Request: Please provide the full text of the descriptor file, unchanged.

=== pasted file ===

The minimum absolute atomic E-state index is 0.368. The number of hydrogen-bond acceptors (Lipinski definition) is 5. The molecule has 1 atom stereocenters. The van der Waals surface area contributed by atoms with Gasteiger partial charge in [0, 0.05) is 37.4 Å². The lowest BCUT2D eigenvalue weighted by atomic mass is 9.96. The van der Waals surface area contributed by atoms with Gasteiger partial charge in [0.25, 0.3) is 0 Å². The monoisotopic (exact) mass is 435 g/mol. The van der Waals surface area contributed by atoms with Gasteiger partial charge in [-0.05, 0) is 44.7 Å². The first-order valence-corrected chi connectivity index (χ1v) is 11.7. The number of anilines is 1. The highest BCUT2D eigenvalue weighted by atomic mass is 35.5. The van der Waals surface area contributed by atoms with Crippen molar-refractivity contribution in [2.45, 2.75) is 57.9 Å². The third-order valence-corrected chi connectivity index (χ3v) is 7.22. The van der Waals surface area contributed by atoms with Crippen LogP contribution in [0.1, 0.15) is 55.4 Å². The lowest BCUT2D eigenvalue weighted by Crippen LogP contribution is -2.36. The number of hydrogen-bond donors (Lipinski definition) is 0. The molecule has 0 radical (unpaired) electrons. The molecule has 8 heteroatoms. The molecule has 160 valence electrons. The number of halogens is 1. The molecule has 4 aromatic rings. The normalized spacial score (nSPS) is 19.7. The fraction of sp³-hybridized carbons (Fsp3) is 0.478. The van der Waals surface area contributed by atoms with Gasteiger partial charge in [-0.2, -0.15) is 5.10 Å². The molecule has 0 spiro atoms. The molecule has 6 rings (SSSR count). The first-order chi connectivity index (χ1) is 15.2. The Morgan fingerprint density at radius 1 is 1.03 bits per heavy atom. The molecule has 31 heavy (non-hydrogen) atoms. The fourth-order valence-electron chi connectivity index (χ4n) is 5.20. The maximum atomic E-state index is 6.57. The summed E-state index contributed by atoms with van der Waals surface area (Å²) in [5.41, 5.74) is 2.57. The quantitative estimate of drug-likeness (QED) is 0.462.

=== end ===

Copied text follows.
The minimum absolute atomic E-state index is 0.368. The number of hydrogen-bond acceptors (Lipinski definition) is 5. The molecule has 1 atom stereocenters. The van der Waals surface area contributed by atoms with Gasteiger partial charge in [0, 0.05) is 37.4 Å². The lowest BCUT2D eigenvalue weighted by atomic mass is 9.96. The van der Waals surface area contributed by atoms with Gasteiger partial charge in [0.25, 0.3) is 0 Å². The monoisotopic (exact) mass is 435 g/mol. The van der Waals surface area contributed by atoms with Gasteiger partial charge in [-0.05, 0) is 44.7 Å². The first-order valence-corrected chi connectivity index (χ1v) is 11.7. The number of anilines is 1. The highest BCUT2D eigenvalue weighted by atomic mass is 35.5. The van der Waals surface area contributed by atoms with Crippen molar-refractivity contribution in [2.45, 2.75) is 57.9 Å². The third-order valence-corrected chi connectivity index (χ3v) is 7.22. The van der Waals surface area contributed by atoms with Crippen LogP contribution in [0.1, 0.15) is 55.4 Å². The lowest BCUT2D eigenvalue weighted by Crippen LogP contribution is -2.36. The number of hydrogen-bond donors (Lipinski definition) is 0. The molecule has 0 radical (unpaired) electrons. The molecule has 8 heteroatoms. The molecule has 160 valence electrons. The number of halogens is 1. The molecule has 4 aromatic rings. The normalized spacial score (nSPS) is 19.7. The fraction of sp³-hybridized carbons (Fsp3) is 0.478. The van der Waals surface area contributed by atoms with Gasteiger partial charge in [-0.2, -0.15) is 5.10 Å². The molecule has 0 spiro atoms. The molecule has 6 rings (SSSR count). The first-order chi connectivity index (χ1) is 15.2. The Morgan fingerprint density at radius 1 is 1.03 bits per heavy atom. The molecule has 31 heavy (non-hydrogen) atoms. The fourth-order valence-electron chi connectivity index (χ4n) is 5.20. The maximum atomic E-state index is 6.57. The summed E-state index contributed by atoms with van der Waals surface area (Å²) in [5.41, 5.74) is 2.57. The quantitative estimate of drug-likeness (QED) is 0.462.